You know soda's not good for you. But when you're craving something sweet and fizzy or need an afternoon pick-me-up, soda is what you drink. Here's why you really shouldn't. Studies show that having as few as two sugar-sweetened beverages per week can raise your risk of developing type 2 diabetes. Drink soda regularly, and you may have a harder time managing your blood sugar, as well as raise your risk of high blood pressure, stroke, and heart disease, according to a research review published in the Journal of the Endocrine Society. And if that's not reason enough, consider the excess calories: With 150 calories per can of regular cola, drinking a soda a day could add up to as much as a 15-pound weight gain in a year.
As few as two sugar-sweetened beverages a week can raise your risk of developing type 2 diabetes.
Cutting out excess sugar by drinking less soda is particularly important for people with prediabetes, because simply losing 5 to 7% of your body weight can prevent or delay the onset of diabetes, says diabetes educator Marina Chaparro, RD, CDE.
The next logical question: Well, what about diet soda? Because the diet version is sweetened with non-nutritive sweeteners instead of added sugars, it may have zero grams of carbs per serving. That means it won't raise blood sugar on its own. Plus, switching from regular soda to diet soda will save you calories.
But it's still not clear if drinking diet soda can prevent diabetes and obesity in the long run. A study published in the American Journal of Clinical Nutrition found that both sugar-sweetened beverages and artificially sweetened beverages were linked to a higher risk of type 2 diabetes.
Switching to diet soda may be a good first step if you're trying to cut calories, but for optimal health, you're better off weaning yourself from regular soda and diet soda. Try these tips to help quit your soda habit for good.
No need to quit soda cold turkey. Start by slashing the number of sodas you drink a day by half, suggests Chapparo, who also serves as a spokesperson for the Academy of Nutrition and Dietetics. Then you can trim a little more each week.
Replace those sodas with non-caloric beverages. Maybe one soda switches to a diet drink, and the other becomes carbonated water. Or opt for a nutrient-rich drink like a smoothie, says certified diabetes educator Timika Chambers, RD, CDE. "Swap one of your sodas for a veggie smoothie," she says. "That can retrain your taste buds to crave less sweet." Here's more advice for eating less sugar without feeling deprived.
No matter how many times you hear that water is the healthiest drink ever, your body needs it to function, and so on and so on, if you don't like the taste of it, you're not going to drink it. So if you can't stomach plain water, we have three words for you: infuse, infuse, infuse.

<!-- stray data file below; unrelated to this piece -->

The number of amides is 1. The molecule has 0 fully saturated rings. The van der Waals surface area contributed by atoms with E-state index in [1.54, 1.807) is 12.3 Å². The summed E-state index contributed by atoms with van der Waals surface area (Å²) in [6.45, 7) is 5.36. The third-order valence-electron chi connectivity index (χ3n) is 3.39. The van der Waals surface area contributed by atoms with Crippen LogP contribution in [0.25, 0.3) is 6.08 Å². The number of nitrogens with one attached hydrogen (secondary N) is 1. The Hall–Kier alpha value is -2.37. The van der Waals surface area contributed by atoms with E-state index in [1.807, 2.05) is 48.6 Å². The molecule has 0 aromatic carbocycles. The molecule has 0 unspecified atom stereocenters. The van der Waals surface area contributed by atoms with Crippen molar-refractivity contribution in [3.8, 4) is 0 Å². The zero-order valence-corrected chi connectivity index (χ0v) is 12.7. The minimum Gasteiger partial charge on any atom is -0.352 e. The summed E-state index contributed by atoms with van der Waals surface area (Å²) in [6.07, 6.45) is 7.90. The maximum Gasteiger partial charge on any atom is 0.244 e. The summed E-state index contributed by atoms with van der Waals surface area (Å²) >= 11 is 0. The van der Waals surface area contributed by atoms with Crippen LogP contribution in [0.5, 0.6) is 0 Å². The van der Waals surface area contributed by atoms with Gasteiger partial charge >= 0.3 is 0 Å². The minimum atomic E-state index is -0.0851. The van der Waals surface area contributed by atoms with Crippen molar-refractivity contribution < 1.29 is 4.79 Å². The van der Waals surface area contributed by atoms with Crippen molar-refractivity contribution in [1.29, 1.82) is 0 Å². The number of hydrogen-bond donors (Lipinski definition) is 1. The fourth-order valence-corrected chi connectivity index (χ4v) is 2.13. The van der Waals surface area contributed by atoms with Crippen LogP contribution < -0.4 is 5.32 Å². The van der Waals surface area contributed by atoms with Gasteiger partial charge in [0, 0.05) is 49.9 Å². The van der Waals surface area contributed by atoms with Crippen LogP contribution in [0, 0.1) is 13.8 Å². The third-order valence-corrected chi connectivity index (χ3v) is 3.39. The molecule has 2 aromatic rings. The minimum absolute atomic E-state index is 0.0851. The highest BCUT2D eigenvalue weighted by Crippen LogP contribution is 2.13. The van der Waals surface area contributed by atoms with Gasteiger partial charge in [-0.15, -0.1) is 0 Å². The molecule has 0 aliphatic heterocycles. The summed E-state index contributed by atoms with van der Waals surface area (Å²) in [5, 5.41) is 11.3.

Chunks of fresh watermelon, orange slices, or strawberries add flavor to flat or sparkling water for little to no calories. You can try herb combos like cucumber and mint, or keep it simple with lemon or lime juice. Or for something more filling, puree whole fruits and then add water for more potent flavor, suggests registered dietitian and certified diabetes educator Lorena Drago, RD, CDE. Or use frozen fruit as ice cubes in your water or seltzer.
Many people with diabetes will aim for about 30 to 45 grams of total carbs per meal. One 12-ounce can of soda: about 40 grams of carbs. Yikes. Have a soda with lunch and you've maxed out your carb count before you've barely taken a few bites of your meal.
Several studies show that moderate coffee consumption may actually play a role in preventing type 2 diabetes. (Here's more info on how to drink coffee healthfully with diabetes.) "Just remember to go easy on the add-ins like creamer, sugar, or caramel," says Chaparro. One pump of flavoring at your local java joint can add 5 grams of carbs to your drink.
Moderate coffee consumption may play a role in preventing type 2 diabetes, multiple studies have shown.
Green tea is a great choice because it's packed with antioxidant-rich compounds. But if the flavor isn't, well, your cup of tea, then opt for unsweetened black tea, which has almost no calories or carbs. Or sample a variety of herbal teas favored with lemon, mint, or even pomegranate, says Chaparro.
Figure out how much you have to work out to burn off the calories in regular soda. The math may not only surprise you, but it may inspire a different drink choice. Researchers at Johns Hopkins University tested that theory. They posted signs in stores stating that the calories in a 20-ounce bottle of soda take five miles of walking or 50 minutes of jogging to burn off. Teenagers were more likely to buy a smaller soda, water, or no drink at all after seeing the signs. Consider sticking a similar note on your fridge or pantry for soda-quitting inspo.
Preeti Parikh, MD,
Review date: April 11, 2018